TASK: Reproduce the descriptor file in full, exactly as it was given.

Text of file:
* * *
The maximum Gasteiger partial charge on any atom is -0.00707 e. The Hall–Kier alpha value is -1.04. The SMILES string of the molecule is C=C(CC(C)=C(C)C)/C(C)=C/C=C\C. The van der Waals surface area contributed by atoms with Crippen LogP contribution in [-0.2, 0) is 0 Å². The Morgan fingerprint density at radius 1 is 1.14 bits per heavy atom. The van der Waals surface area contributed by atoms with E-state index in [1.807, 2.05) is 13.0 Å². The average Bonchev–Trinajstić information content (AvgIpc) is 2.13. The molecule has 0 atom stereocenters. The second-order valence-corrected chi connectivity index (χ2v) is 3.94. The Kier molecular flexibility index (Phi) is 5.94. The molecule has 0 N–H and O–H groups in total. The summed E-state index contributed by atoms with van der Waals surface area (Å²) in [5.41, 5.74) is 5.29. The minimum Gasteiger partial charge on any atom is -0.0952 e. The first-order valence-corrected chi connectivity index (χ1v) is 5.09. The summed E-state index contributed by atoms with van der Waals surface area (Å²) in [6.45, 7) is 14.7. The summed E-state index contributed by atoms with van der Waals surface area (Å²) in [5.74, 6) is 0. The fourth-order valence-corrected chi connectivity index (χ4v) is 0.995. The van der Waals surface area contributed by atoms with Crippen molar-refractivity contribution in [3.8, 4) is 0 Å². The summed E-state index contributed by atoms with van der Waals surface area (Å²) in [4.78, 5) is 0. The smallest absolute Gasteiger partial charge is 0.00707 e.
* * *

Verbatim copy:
The maximum Gasteiger partial charge on any atom is -0.00707 e. The Hall–Kier alpha value is -1.04. The SMILES string of the molecule is C=C(CC(C)=C(C)C)/C(C)=C/C=C\C. The van der Waals surface area contributed by atoms with Crippen LogP contribution in [-0.2, 0) is 0 Å². The Morgan fingerprint density at radius 1 is 1.14 bits per heavy atom. The van der Waals surface area contributed by atoms with E-state index in [1.807, 2.05) is 13.0 Å². The average Bonchev–Trinajstić information content (AvgIpc) is 2.13. The molecule has 0 atom stereocenters. The second-order valence-corrected chi connectivity index (χ2v) is 3.94. The Kier molecular flexibility index (Phi) is 5.94. The molecule has 0 N–H and O–H groups in total. The summed E-state index contributed by atoms with van der Waals surface area (Å²) in [5.41, 5.74) is 5.29. The minimum Gasteiger partial charge on any atom is -0.0952 e. The first-order valence-corrected chi connectivity index (χ1v) is 5.09. The summed E-state index contributed by atoms with van der Waals surface area (Å²) in [6.45, 7) is 14.7. The summed E-state index contributed by atoms with van der Waals surface area (Å²) in [5.74, 6) is 0. The fourth-order valence-corrected chi connectivity index (χ4v) is 0.995. The van der Waals surface area contributed by atoms with Crippen molar-refractivity contribution in [3.8, 4) is 0 Å². The summed E-state index contributed by atoms with van der Waals surface area (Å²) in [4.78, 5) is 0. The smallest absolute Gasteiger partial charge is 0.00707 e.